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n1rium

Map problem. How to load different maps? (arrays)

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n1rium    122
Hello,

I didn't really know what to name this thread but I'll try to explain my problem.

Okay I have a map. I draw a certain tile if the array contains certain numbers. For example:

[CODE]
int map[2][2]

//Then the array contains something like this:

0,0
1,0
[/CODE]

So when looping through I'd draw an image at the number 1.

Imagine that I have 100 maps. All in a special order that I wanna draw them. When I finish map1. how would I then load the next map? Do I create an array of two dimensional arrays and call them in that way?

Geez, I can't even understand myself.. I basically just want a map system that loads the next map when the first one is finished.

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reptor    101
Hello to Sweden. One possibility: Make sure your code has stopped reading from the array and then replace the values in the array from values you read from a file. Then let the simulation continue.

This assumes that the arrays are of the same size.

This can easily be a binary file if you only need an array of numbers like in your example.

If the player wants to go back to an earlier map then you just load its data from a file, as simple as that. There is no need to have all the maps loaded. You will want to store the data in files any ways.

I don't know your programming language but let's assume C++ now.

About loading such an array from a file... something like this:



#include <fstream>


// ...

// Reserve memory for the array dynamically (you can have a static array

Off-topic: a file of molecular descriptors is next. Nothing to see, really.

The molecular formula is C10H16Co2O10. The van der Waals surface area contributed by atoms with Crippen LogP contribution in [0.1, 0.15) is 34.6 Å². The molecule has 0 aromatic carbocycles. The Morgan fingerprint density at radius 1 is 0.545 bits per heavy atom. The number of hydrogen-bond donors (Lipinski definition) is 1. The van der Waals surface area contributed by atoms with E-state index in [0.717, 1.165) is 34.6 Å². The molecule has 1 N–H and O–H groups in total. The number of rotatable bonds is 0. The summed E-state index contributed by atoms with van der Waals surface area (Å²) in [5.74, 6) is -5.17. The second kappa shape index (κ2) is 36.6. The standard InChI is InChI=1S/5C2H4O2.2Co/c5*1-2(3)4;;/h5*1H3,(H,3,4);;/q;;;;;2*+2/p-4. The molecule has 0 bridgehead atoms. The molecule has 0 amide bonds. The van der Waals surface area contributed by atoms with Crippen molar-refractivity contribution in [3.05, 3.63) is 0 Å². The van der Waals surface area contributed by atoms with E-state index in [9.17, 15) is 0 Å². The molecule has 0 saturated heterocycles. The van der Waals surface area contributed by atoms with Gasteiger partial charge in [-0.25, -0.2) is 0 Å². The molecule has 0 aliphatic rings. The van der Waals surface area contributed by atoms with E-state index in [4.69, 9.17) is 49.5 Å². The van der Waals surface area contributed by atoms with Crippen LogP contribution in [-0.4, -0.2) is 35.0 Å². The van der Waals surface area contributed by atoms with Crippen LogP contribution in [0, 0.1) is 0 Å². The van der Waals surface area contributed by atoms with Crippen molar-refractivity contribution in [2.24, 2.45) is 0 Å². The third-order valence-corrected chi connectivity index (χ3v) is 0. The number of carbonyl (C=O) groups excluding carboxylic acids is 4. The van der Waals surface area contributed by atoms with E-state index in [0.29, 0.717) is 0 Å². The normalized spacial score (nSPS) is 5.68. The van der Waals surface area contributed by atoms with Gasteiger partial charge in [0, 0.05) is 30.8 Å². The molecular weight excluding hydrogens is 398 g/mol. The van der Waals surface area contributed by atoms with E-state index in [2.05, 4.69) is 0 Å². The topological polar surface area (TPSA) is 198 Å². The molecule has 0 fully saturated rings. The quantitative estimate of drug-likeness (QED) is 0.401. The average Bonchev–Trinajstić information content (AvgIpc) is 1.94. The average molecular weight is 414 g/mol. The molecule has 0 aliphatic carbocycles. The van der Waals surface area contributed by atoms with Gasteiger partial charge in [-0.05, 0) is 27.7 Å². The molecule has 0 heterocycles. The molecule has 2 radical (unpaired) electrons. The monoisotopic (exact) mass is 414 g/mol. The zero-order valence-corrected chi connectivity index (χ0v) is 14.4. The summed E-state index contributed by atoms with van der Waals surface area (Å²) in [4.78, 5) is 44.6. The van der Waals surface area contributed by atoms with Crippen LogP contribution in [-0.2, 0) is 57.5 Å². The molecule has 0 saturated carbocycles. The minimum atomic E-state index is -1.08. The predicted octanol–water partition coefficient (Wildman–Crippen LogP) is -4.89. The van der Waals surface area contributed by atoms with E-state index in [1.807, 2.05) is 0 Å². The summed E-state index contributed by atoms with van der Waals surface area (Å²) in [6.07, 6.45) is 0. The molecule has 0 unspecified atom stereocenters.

// too if you think you know already that the size is always something
// specific). Notice how we combine the 2D array into a 1D array here.
int* map = new int[2*2];

std::ifstream fin( "my_map_file.bin", std::ios_base::in | std::ios_base::binary );

if ( fin.is_open() ) {

// we assume here that the file doesn't contain anything else than 2*2 ints
fin.read( (char *)(map), sizeof(int) * 2 * 2 );
if ( !fin.good() ) {
// well, the read operation failed.
}
fin.close();
}

// ... then you continue with the simulation


// until the end
delete[] map;









To load another level you can use the same map int array if it's the same size but if not then you can delete the old one and reserve a new one of the correct size. Or if the size of the array isn't too big* then you can have it as a static array decided at compile time. In the above example the sizes 2 and 2 would not really be hard-coded (unless you want it so!) but maybe load them from your map file too.

If that doesn't help then maybe explain better what you are doing.


* The space, "the stack", reserved for such 'automatic' variables can actually be quite limited and you don't want to blow it up because that would mean your program has crashed. So when you need a big array you need to use 'new' to reserve memory for it from "the heap" and remember to use the array form of delete with the [] to free it up later.

[Edited by - reptor on October 17, 2010 6:13:42 PM]

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n1rium    122